They race against teams of all-white privileged posh boys. Qualifying for the state championships offers the boys the chance of a university place, away from a future of fruit picking or prison.

As the team show signs of success, Jim faces a fork in the road between loyalty to his team or his career.

A nicely realised postscript saves this film from descending into a simple white saviour flick such as Michelle Pfeiffer’s Dangerous Minds (1995).

McFarland is competently crafted and nicely acted. Though the pace slows in the uphills of sentiment, it has sufficient reserves to provide a satisfying finale.

Bill

Director: Richard Bracewell (2015)

This celebratory and silly send-up of Shakespeare is a witty and affectionate tribute to the great Bard’s work.

It’s a thoroughly British entertainment,  created by the same people as the CBBC Horrible Histories TV series, which was based on the brilliant books by Terry Deary.

Performed with energy and respect, it’s full of knockabout humour and knowing jokes.

They even manage to slip in some Shakespearean verse from time to time.

Set in the wretched squalor of 1593, it focuses on the lost years of William ‘Bill’ Shakespeare prior to him becoming the world’s greatest playwright.

Played with an optimistic and gentle naivety by Mathew Baynton, Bill’s a failed musician who leaves behind his family and goes to London to become a writer.

He arrives in a filthy, villainous, murderous and plague-ridden Croydon.

As a former resident of the much maligned outer London borough, I promise you it’s no longer not quite as bad as all that.

Once there Bill takes writing tips from hard-up dramatist Christopher Marlowe, a marvellously morose and mendacious Jim Howick.

The pair unwittingly become involved in a plot to kill Queen Elizabeth.

Armed with bare chested vanity and a false moustache, Ben Willbond brings brio to the dastardly King Philip II of Spain.

Real-life husband and wife Damian Lewis and Helen McCrory play Sir Richard Hawkins and the Queen.

The former riffs on his role as captured soldier in TV’s Homeland, the latter is all yellow teeth and peeling face paint.

What follows is a series of comic misunderstandings, astonishing coincidences, unconvincing disguises, quarrelling lovers, ghosts, murders, betrayal and passionate intrigues.Basically everything you’d expect from a Shakespeare comedy.

Actors appear in several different roles, men can’t help but dress as women and there is a play to be performed before the Queen.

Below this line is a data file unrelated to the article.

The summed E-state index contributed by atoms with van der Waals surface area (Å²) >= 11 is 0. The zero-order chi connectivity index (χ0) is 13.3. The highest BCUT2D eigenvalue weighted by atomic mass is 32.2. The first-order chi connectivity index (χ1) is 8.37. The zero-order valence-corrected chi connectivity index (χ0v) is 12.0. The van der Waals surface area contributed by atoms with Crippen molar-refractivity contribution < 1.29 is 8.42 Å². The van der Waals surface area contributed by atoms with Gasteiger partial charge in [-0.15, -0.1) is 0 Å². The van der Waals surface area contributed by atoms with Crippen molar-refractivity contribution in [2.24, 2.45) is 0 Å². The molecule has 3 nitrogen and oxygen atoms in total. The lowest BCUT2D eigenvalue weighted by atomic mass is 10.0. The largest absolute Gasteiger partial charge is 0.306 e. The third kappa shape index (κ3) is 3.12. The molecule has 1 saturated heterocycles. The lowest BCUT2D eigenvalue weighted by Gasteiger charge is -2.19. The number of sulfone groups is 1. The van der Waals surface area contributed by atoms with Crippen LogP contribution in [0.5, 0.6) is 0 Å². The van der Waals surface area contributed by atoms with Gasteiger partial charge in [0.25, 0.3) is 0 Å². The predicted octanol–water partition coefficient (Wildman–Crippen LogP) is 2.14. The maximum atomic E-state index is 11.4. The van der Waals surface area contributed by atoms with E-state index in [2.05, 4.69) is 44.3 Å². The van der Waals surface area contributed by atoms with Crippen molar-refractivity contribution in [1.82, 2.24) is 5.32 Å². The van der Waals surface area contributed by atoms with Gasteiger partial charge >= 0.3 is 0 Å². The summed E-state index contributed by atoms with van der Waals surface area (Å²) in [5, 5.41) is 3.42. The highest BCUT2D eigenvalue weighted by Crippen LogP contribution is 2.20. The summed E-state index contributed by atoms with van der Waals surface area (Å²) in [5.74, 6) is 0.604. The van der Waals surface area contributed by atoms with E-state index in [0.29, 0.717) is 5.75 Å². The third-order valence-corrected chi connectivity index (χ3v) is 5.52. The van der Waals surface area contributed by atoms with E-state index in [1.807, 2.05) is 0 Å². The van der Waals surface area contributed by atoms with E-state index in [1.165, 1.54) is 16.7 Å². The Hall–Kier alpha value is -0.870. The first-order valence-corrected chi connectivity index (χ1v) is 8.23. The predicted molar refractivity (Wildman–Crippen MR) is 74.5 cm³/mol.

All’s well that end’s well and I imagine Shakespeare would love this caper, possibly nearly as much as I did.

Infini

Director: Shane Abbess (2015)

Daniel MacPherson gives an aggressively agitated performance as a marooned musclebound marine in this sci-fi thriller.

Sent to investigate a lethal biological outbreak, Whit Carmichael beams out to the galaxy’s most distant off-world mining-facility, leaving behind his pregnant wife.

Whit’s’s followed by an elite Search and Rescue team and together they must prevent the biohazard from reaching Earth.

It’s gruesome, violent and sadly derivative.

There’s impressive design throughout and it differentiates nicely between down here and out there.

However the use of JJ Abrams’ lens flare is one of many visual lifts from other, stronger films, such as Blade Runner (1982) and Aliens (1986).

Occasionally the Aussie writer-director over complicates his camerawork and there’s much pointing of guns while walking down corridors.

Plus it has much leaping out of dark spaces while soldiers take turns to out grunt each other.

At times the exposition is as cumbersome as a spacesuit and there’s a vacuum where characters should be.

Time is stretched for Whit due to the deep distances travelled. Similarly the film has nice moments but some very long minutes.

A Walk in the Woods

Director: Ken Kwapis (2015)

In no danger of ever straining an acting muscle, Robert Redford ambles through this genial adaption of Bill Bryson’s best-selling account of his trek along the Appalachian mountain trail.

After one funeral too many and perturbed by his well-heeled life of ease, successful author Bill decides to take himself out of his comfort zone by hiking over two thousand miles.

Emma Thompson pops up as his wife to warn Bill of the potential hazards and begs him not to go.

Only his raddled, rasping and rambling old friend Nick Nolte is mad enough to go with him. He’s as short of money as he is of breath.

It’s an odd couple comedy, less concerned with the journey travelled but the welcome home. It’s as charming and handsome as it’s lead and equally as empty of interest as his performance.

There’s slapstick buffoonery, unconvincing peril and light grumbling as the decrepit duo are tempted by soft beds, pretty ladies and motorised transport.

The script contains very little of Bill’s scientific curiosity, wonder at the natural world or understated warm wit which made the book such a joy. The lack of it tests our patience.

At 79 years old Redford is still a strikingly good looking man, even if he has borrowed Paul MCartney’s hair colouring.

He is of course still a magnet for the ladies. In true Hollywood style his screen wife is 23 years younger than himself.

It’s inferior to Reese Witherspoon’s one woman trek Wild (2014) which is inferior itself to Mia Wasikowska’s outback odyssey Tracks (2013).

If the bearded and portly former Fleet Street stroller Bryson can score for The Sundance Kid playing him on the big screen, then I’m not settling for anyone less than Keanu Reeves in my future biopic.